But labor groups -- some of which are scheduled to meet Trump Monday at the White House -- are sure to celebrate the move. They've long argued it would continue a trend of shifting American manufacturing jobs overseas to nations with lower wages and fewer labor protections.
Businesses will also lose access to potential new markets, though. US automakers hoped to see tariffs slashed in Asia. Farmers were set to see the removal of trade taxes that currently prevent them from selling products, particularly poultry, overseas. Pharmaceutical drug-makers had received years of patent protection that would have lessened the competition from generics in Asia. And tech companies, from Google to cell phone providers, sought to lessen regulations and gain entry into some of the countries involved in the deal.
"This decision will forfeit the opportunity to promote American exports, reduce trade barriers, open new markets, and protect American invention and innovation," Arizona Sen. John McCain said in a statement critical of Trump's executive action.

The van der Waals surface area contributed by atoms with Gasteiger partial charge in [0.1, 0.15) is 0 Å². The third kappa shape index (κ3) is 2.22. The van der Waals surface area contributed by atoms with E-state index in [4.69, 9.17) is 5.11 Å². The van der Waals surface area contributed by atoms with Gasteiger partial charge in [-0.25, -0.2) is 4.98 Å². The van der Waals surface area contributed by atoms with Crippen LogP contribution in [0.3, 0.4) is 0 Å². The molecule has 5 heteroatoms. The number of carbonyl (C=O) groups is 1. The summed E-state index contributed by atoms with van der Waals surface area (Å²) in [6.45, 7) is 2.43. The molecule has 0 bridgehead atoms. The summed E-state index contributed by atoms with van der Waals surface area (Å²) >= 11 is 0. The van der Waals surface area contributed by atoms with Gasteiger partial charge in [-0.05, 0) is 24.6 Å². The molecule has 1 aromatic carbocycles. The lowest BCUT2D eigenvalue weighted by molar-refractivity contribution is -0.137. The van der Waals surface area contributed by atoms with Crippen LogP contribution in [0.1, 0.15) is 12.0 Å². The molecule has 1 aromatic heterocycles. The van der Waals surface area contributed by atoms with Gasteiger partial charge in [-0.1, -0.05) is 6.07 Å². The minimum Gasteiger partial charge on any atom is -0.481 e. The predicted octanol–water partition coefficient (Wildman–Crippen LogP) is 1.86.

Best-case scenario for the United States: Nothing at all, since China wasn't involved in the TPP.
But already, Chinese leaders are angling to take the United States' place and expand the country's influence in the region.
"We must remain committed to promoting free trade and investment through opening up and say no to protectionism," Chinese President Xi Jinping said in a speech at the World Economic Forum in Davos last week.
Obama had pitched the TPP as a way to counter China's growing influence by imposing US-backed labor, environmental and patent protections. China is unlikely to seek or support such protections in its own trade negotiations -- allowing those countries to produce cheaper goods, but with fewer worker protections.
The 11 remaining TPP nations are now set to regroup. Trade ministers from those nations say they intend to press forward with the deal -- but the United States' withdrawal could mean a major rewrite, or an opening for another global superpower to pursue an alternative agreement.